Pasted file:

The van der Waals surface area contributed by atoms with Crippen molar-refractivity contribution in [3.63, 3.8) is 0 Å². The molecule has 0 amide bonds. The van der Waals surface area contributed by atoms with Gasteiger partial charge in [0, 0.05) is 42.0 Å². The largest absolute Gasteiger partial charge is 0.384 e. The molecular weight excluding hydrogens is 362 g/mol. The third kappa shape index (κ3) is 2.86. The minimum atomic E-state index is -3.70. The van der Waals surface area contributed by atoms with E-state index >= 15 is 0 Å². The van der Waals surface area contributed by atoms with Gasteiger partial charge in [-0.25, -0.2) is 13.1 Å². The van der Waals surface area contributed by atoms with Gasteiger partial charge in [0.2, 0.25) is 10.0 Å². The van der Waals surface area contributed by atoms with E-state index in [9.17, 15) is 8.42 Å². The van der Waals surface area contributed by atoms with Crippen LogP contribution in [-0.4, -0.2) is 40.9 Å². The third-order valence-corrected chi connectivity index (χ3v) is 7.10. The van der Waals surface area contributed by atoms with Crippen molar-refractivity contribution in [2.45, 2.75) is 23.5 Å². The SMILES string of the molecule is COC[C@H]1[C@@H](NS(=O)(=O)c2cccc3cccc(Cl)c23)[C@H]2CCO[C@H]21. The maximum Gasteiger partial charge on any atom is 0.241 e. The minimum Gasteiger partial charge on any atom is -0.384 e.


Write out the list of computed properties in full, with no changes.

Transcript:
The van der Waals surface area contributed by atoms with Crippen molar-refractivity contribution in [3.63, 3.8) is 0 Å². The molecule has 0 amide bonds. The van der Waals surface area contributed by atoms with Gasteiger partial charge in [0, 0.05) is 42.0 Å². The largest absolute Gasteiger partial charge is 0.384 e. The molecular weight excluding hydrogens is 362 g/mol. The third kappa shape index (κ3) is 2.86. The minimum atomic E-state index is -3.70. The van der Waals surface area contributed by atoms with E-state index >= 15 is 0 Å². The van der Waals surface area contributed by atoms with Gasteiger partial charge in [-0.25, -0.2) is 13.1 Å². The van der Waals surface area contributed by atoms with Gasteiger partial charge in [0.2, 0.25) is 10.0 Å². The van der Waals surface area contributed by atoms with E-state index in [9.17, 15) is 8.42 Å². The van der Waals surface area contributed by atoms with Crippen LogP contribution in [-0.4, -0.2) is 40.9 Å². The third-order valence-corrected chi connectivity index (χ3v) is 7.10. The van der Waals surface area contributed by atoms with Crippen molar-refractivity contribution in [2.45, 2.75) is 23.5 Å². The SMILES string of the molecule is COC[C@H]1[C@@H](NS(=O)(=O)c2cccc3cccc(Cl)c23)[C@H]2CCO[C@H]21. The maximum Gasteiger partial charge on any atom is 0.241 e. The minimum Gasteiger partial charge on any atom is -0.384 e.